Two closely watched barometers of national economic conditions present different pictures of economic activity. It’s yet another page in the ongoing story of economic uncertainty.
The American Trucking Associations’ Truck Tonnage Index (seasonally adjusted) for January was up 2.9%, following a revised 2.4% increase in December.
January’s index was the highest on record, according to the ATA. Compared with January 2012, the index was up 6.5%, the best year-over-year result since December 2011.
“The trucking industry started 2013 with a bang, reflected in the best January tonnage report in five years,” ATA Chief Economist Bob Costello said in a statement. “While I believe that the overall economy will be sluggish in the first quarter, trucking likely benefited in January from an inventory destocking that transpired late last year, thus boosting volumes more than normal early this year as businesses replenish those lean inventories.”
Also, the ATA revised the seasonally adjusted index back five years as part of its annual revision. For all of 2012, tonnage was up 2.3%, the same as reported prior to the revision. In 2011, the index was up 5.8%.
Weather-induced shipping delays – especially with Hurricane Sandy – during the fourth quarter of 2012 was likely not a factor in the January increase, said Sean McNally, a spokesman with the ATA. He said most of the reported increase was from inventory restocking.
The not seasonally adjusted index, which represents the change in tonnage actually hauled by the fleets before any seasonal adjustment, equaled 122.4 in January, which was 10.7% above the previous month (110.5).
Trucking serves as a barometer of the U.S. economy, representing 70% of tonnage carried by all modes of domestic freight transportation, including manufactured and retail goods. Trucks hauled 9.2 billion tons of freight in 2011. Motor carriers collected $603.9 billion, or 80.9% of total revenue earned by all transport modes.
Fort Smith-based ABF Freight System reported during their Jan. 30 earnings conference call that tonnage-per-day for the first 27 days of January was up between 5% and 6% compared to 2012. However, those comparisons are from a slow 2012.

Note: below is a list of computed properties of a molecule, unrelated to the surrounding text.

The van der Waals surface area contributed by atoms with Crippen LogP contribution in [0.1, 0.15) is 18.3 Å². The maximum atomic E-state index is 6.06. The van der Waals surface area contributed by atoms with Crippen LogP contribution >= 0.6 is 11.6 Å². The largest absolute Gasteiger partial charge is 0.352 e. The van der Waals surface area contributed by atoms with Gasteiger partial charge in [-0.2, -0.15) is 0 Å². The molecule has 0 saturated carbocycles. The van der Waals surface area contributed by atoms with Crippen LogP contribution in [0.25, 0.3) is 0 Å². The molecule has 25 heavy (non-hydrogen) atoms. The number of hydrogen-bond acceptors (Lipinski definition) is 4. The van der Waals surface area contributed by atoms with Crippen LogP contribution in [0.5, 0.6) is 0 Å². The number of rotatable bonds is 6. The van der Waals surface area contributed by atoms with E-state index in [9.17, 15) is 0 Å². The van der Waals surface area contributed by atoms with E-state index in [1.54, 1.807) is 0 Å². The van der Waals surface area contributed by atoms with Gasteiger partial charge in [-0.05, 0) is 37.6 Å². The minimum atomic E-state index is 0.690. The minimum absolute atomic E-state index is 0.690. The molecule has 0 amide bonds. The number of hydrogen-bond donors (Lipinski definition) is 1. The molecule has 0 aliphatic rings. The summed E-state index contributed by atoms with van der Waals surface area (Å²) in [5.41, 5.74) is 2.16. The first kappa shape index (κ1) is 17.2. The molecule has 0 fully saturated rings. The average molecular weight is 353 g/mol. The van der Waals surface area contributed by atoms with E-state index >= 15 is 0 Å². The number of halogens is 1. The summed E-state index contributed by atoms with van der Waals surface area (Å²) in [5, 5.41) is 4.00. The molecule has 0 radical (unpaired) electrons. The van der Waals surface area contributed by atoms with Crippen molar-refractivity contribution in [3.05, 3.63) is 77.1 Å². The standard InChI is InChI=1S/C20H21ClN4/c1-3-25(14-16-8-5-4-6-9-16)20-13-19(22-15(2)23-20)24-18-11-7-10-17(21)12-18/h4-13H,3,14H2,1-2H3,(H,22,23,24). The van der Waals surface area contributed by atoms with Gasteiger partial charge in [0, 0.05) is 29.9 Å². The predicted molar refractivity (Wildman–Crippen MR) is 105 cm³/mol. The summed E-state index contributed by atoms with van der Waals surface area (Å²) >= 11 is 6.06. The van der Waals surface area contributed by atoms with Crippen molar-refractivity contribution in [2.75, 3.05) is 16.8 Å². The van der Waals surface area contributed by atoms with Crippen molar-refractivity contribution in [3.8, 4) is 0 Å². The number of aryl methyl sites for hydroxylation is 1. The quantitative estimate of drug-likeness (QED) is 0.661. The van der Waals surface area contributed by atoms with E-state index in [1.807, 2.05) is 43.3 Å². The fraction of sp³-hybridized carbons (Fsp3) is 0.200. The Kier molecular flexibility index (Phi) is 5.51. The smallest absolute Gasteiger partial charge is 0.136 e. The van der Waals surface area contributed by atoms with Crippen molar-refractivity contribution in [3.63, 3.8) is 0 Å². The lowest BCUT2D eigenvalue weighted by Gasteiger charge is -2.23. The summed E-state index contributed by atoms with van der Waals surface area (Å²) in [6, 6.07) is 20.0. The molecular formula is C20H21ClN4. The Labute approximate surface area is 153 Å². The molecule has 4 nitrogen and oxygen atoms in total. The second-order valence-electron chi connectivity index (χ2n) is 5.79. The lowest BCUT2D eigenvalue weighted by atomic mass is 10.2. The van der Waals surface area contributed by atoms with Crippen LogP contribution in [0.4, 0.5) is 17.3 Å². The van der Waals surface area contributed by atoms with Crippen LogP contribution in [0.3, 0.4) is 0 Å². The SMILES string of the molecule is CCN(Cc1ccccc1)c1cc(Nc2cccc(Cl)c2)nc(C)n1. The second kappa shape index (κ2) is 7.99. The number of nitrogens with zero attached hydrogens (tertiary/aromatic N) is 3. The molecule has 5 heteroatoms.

“We were comparing back to a period when ABF’s January 2012 was down nearly 8% versus January 2011,” explained David Humphrey, Arkansas Best vice president of investor relations and corporate communications.
The Cass Freight Index had a different take on January freight shipments. The index, which measures more than just goods shipped by truck, reported that shipping volumes fell 4.8% in January compared to December and were 2.5% lower than January 2012. The January decline was unusual.
“For each of the last two years, freight shipment volumes ended the year at about the same place they began. This was the first year since the recession period that January shipments were actually lower than January of the previous year,” Cass noted in the report.
January rail activity began strong, but fell later in the month to end at 2% lower than December. Cass reported that “truck shipments were sluggish in January,” but intermodal operations were up 3.5% in January compared to December 2012.
The Cass report suggests that inventory levels could be a future economic drag.
“Inventory levels – which have climbed higher than pre‐recession levels – accompanied by lagging sales, pushed up the inventory to sales ratio in the second half of 2012. In January, the inventory to sales ratio was unchanged from December at 1.28. This level indicates that the inventory buildup may be cause for some concern and is impacting future orders for goods,” noted the Cass report.
The overall sentiment from Cass is one of continued slow global economic growth.
“Resurgence in the freight industry is contingent on performance improvements in many sectors globally, and nothing seems poised for exponential growth. Continue to expect modest growth in freight volumes and higher shipping costs as the year progresses.”